Wednesday, February 18, 2009

A Philosophy of Eating - Part 1

The following are the tenets that drive my eating-related actions. Or rather, these tenets inform my food-based decisions. (At least in an ideal world) Essentially, these are things that I believe and therefore things that I try to follow. These are the major themes of Cooking 4 Four.

1. Prepare as many meals yourself as you can
Basically, if you can cook it yourself, you should. This puts you in direct control of the ingredients and the process, which allows you to decide which ingredients and which processes are included (and which are excluded). You can eliminate low quality, artificial and/or unnecessary ingredients and processes. The assumption, of course, is that what you eliminate isn't good for you and/or isn't particularly tasty. Home cooked is generally better than non-home cooked.

2. Cook and eat as much variety as you can
Food and drink sustain us - there are a multitude of components found in them that we need to survive and be well. We can't possibly get them all from one food. Nor from some pill or extract - in many cases, the form of the compound or the interaction of that compound with other compounds matter. If you eat a variety of different foods chances are you're getting most every coenzyme, cofactor, and trace mineral that you need. Besides, eating the same thing over and over is depressing - it makes eating not very enjoyable. Eating should be enjoyable - if it isn't, eating becomes more of a chore and you stop caring what you eat (so you end up eating nothing but hot dogs, twix bars, and coke and that's not good)

3. Use as many locally-produced ingredients as you can (the more local, the better)
If it were possible and feasible to produce everything we wanted right here on our own property, I would. But we can't. So, instead, we produce what we can, when we can - our vegetable garden grows a bit every year. We're going to plant some fruit trees. (if only I could have my own hops and barley field!) For those things we don't produce ourselves, we get from increasingly expanding circles of proximity (is that the opposite of degrees of separation?) - first friends and family (my dad has a great wild blueberry patch in his yard and some friends harvest honey from their bees), then from local farmers (our milk comes from a local dairy, our meat from a local farm, and we try to get eggs and as much produce from local farm stands and farmer's markets), then regional producers (for example, I'm more likely to buy Maine potatoes than Idaho potatoes). Clearly, living in New England, especially during the winter months, we can't get everything locally. So, sometimes I have to make a compromise between this tenet and the one above - I either have to sacrifice using local ingredients or sacrifice variety. So I do. We always have bananas in the house, yet I refuse to buy asparagus in January.

My order of preference:
1) Eat something that we prepared ourselves using ingredients we produced ourselves.
2) Eat something that we prepared ourselves using ingredients from as local as possible.
3) Eat something that was prepared locally using local ingredients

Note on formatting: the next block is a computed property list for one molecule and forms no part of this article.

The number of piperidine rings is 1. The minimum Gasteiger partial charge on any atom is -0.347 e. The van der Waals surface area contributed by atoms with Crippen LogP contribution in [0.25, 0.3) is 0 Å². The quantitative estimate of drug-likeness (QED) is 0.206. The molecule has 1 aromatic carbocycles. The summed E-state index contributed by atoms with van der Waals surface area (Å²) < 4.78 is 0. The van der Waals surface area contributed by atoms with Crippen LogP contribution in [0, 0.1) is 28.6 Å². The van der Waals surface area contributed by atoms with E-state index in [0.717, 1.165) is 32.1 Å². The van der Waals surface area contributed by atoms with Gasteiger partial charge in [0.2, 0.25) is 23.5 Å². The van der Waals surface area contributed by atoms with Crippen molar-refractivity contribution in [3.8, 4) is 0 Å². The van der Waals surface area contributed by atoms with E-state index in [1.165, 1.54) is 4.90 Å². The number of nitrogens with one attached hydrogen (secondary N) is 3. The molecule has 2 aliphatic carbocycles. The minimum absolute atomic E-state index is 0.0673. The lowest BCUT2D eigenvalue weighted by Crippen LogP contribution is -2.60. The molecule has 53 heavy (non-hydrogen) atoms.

4) Eat something that was prepared locally using non-local ingredients
5) Eat something that was prepared non-locally

Please remember that all this is under ideal conditions. Hockey practices, basketball games, grading lab reports, sick kids, harsh winters, uncooperative geography, and general crankiness do not always lend themselves to ideal conditions. During such times of less-than-ideal conditions, take-out is certainly a viable option.

(to be continued)

3 comments:

Adrian Thysse, FCD. said...

As the official cook for our family of three, I can say that the hardest part here in Edmonton, Alberta, is buying local produce. That would limit us to a Ankh-Morporkian diet of cabbage, saurkraut and potato, with the occasional turnip or woody carrot thrown in. The local market is half a city away, and only open on Saturday.

But I hear what your saying...

Kevin Zelnio said...

Despite having nearly the largest family owned open ground farm in the US, here in NC, we can barely get any locally produced goods. The "crappy" grocery store though, called Piggly Wiggly, does make it a point to go out of its to buy NC. But nothing in the chain stores. And, despite being in a rural area, there are no farmer's markets! There is a co-op though. Once we move into our new house and get settled in I may look into it. It was fairly expensive though.

Jim Lemire said...

I know that it is difficult and can be expensive. We're fortunate to have a lot of local resources available to us (and it seems more and more everyday). The cost is definitely something we consider and there are definitely items that we feel are not worth the price and therefore not in our pantry. There are a lot of costs beyond the price to consider though with the highly processed, non-local foods, which I'm sure will be the subject of some future post. In the end though I think you need to take into consideration the various constraints and opportunities in your area and figure out what works best for you. This blog is really nothing more than a forum to share and discuss the choices that I and my family have made given the particulars of our situation.